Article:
Will Kids Build The Next American Dream?

Did you know that a great idea which becomes an invention is called a “brain child”? 

Makes us smile, because most people don’t even realize that some widely-used inventions actually do come from the minds of kids (past & present)!   Take for example:

  1. 2010: 4849 Model — a seat belt to save older, but shorter, kids the embarrassment of having to sit in a booster seat while driving in motor vehicles.
    • 10-year old Nate Ashcraft heard about a new law on the radio that requires children not yet 4 foot 9 inches tall by the time they are 8 years old to sit in a booster seat.
    • He set to work on an adjustable seat belt that would move up and down with the child so that a booster seat wouldn’t have to be used and moved from car to car.
  2. 2005: Magic Sponge Blocks — large building blocks made from sponge that can safely stack high without worry that they could fall and injure a child.
    • 10-year old Taylor Hernandez noticed that wooden blocks could hurt small children when they tumbled down. 
    • Looking around her home for something else that could be easily stacked, she found sponges, but then came up with the idea of using magnets inside them so that they wouldn’t fall down so easily.
  3. 1993: Makin’ Bacon Dish –a square, inch-deep skillet of micro-wave safe plastic, with 3 T-shaped supports rising from its center so that the bacon can cook without touching the bottom.
    • 8-year old Abbey Fleck was cooking bacon with her dad when they ran out of paper-towel to soak up the excess fat.  Abbey though there must be a way to “drip-dry” bacon.
  4. 1972: The Glo-Sheet — an invention used by the Navy, NASA and even medical personnel who need to check paperwork in the dark without turning on a light.  
    • 10-year old Becky Schroeder was trying to do her math homework in the car without enough light (or a flashlight) to see her work.
    • “I thought,” Becky later said, that “it would be neat to have my paper light up somehow.”  She tried fluorescence (which only glows when struck by light), considered bioluminescence (which comes from fire-flies), then realized phosphorescent paint (which is used in glow-in-the-dark toys) would do the trick.
    • Becky slathered glow-in-the-dark paint on her clipboard and was thrilled to see that it actually did give off enough light!  Over the next few years, Becky improved her invention by adding batteries to generate even more glow.  By 14, her device was fully patented!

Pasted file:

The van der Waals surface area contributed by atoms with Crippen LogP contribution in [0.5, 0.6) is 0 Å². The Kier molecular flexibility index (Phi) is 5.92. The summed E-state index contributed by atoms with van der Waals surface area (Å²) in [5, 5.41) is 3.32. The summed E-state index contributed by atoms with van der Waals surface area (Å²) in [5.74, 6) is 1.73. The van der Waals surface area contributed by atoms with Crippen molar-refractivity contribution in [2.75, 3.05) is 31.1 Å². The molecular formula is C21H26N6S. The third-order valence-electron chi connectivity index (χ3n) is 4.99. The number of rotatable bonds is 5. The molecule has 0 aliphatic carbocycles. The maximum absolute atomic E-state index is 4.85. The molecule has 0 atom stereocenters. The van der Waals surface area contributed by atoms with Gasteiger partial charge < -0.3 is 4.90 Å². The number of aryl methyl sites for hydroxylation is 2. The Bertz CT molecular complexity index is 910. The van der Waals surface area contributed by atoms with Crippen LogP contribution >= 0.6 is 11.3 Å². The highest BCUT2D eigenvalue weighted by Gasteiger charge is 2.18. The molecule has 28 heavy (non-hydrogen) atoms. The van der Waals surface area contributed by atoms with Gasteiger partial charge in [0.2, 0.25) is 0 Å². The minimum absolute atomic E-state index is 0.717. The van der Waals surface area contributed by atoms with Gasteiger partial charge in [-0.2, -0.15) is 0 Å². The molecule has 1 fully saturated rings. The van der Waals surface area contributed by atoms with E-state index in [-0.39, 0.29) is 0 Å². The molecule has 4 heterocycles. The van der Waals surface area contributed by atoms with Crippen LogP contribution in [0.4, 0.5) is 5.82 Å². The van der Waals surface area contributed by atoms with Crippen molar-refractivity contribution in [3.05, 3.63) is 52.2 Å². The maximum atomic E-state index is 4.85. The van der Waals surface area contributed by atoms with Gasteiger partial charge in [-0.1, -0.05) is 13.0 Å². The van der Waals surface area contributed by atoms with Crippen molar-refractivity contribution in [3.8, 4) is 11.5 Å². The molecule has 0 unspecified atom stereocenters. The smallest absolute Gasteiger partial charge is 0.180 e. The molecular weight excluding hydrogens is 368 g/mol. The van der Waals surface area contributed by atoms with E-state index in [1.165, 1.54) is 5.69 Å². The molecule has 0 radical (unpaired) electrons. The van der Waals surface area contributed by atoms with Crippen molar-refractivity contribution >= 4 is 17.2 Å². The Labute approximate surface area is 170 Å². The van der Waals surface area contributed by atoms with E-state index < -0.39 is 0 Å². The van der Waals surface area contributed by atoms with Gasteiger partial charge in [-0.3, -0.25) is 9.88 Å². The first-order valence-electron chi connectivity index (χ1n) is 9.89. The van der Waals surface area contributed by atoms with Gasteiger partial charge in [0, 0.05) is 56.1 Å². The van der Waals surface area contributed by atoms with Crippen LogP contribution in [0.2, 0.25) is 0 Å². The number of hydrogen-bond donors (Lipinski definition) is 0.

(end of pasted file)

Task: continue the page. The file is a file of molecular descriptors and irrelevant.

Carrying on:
5. 1958: The American Flag – updated 50-star flag
    • 17-year old Robert Heft proposed to draw his vision of what an updated American Flag should look like
    • His proposed flag idea was initially rejected by his teacher, but he wouldn’t take no for an answer and designed the flag anyway, receiving a B minus for his efforts.  Robert asked how he could get a better grade, his teacher suggested that if he could get the U.S. Congress to accept his flag, she’d raise it.  Today we still raise the American flag designed by a teenager!
  6. 1930: The Trampoline – gymnastic apparatus
    • 16-year old George Nissen had been tumbling as a gymnast since he was a child.  His circus and trapeze training afforded the ability for him to perform far more complex and stylish moves than he could has a gymnast, due to the height and safety-nets that enabled additional rebounding.
    • Working in his parents garage, using steel materials he found at a junkyard, George built a rectangular frame with a piece of canvas stretched over the top.  The rest is history.

Throughout the month of November, KooDooZ is celebrating kidpreneurs – youth who are dedicating themselves to brainstorm social and societal creations that might change the world for the better.  For more information, please contact us at info@KooDooZc.om

Even adults know it takes the flexible mind of a kid to create a real brain-child.  Watch the video below:

 (video created by Grasshopper)

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One Response to “Will Kids Build The Next American Dream?”

  1. Cultivating Entrpreneurial Creativity « The KooDooZ Blog Says:

    […] your firm organize an event to cultivate and inspire youth entrepreneurs between November 15th and 21st, 2010?  I challenge you to do so.  Consider it a remarkable […]


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